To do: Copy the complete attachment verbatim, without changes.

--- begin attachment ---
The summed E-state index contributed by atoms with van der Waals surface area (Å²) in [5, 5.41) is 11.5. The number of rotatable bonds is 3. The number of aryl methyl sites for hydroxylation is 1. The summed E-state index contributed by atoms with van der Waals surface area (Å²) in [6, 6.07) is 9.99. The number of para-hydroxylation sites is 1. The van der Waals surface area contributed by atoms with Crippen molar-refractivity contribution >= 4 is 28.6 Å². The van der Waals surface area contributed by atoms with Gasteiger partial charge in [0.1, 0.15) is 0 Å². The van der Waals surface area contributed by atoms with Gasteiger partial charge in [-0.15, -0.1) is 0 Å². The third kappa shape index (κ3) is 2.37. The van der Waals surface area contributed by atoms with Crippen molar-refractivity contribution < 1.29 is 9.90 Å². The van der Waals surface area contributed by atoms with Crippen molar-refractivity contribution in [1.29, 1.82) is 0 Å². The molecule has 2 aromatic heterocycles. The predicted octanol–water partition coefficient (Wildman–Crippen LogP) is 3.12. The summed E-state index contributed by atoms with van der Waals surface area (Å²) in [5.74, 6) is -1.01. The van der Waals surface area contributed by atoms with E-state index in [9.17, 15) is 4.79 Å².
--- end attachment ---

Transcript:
The summed E-state index contributed by atoms with van der Waals surface area (Å²) in [5, 5.41) is 11.5. The number of rotatable bonds is 3. The number of aryl methyl sites for hydroxylation is 1. The summed E-state index contributed by atoms with van der Waals surface area (Å²) in [6, 6.07) is 9.99. The number of para-hydroxylation sites is 1. The van der Waals surface area contributed by atoms with Crippen molar-refractivity contribution >= 4 is 28.6 Å². The van der Waals surface area contributed by atoms with Gasteiger partial charge in [0.1, 0.15) is 0 Å². The van der Waals surface area contributed by atoms with Gasteiger partial charge in [-0.15, -0.1) is 0 Å². The third kappa shape index (κ3) is 2.37. The van der Waals surface area contributed by atoms with Crippen molar-refractivity contribution < 1.29 is 9.90 Å². The van der Waals surface area contributed by atoms with Crippen molar-refractivity contribution in [1.29, 1.82) is 0 Å². The molecule has 2 aromatic heterocycles. The predicted octanol–water partition coefficient (Wildman–Crippen LogP) is 3.12. The summed E-state index contributed by atoms with van der Waals surface area (Å²) in [5.74, 6) is -1.01. The van der Waals surface area contributed by atoms with E-state index in [9.17, 15) is 4.79 Å².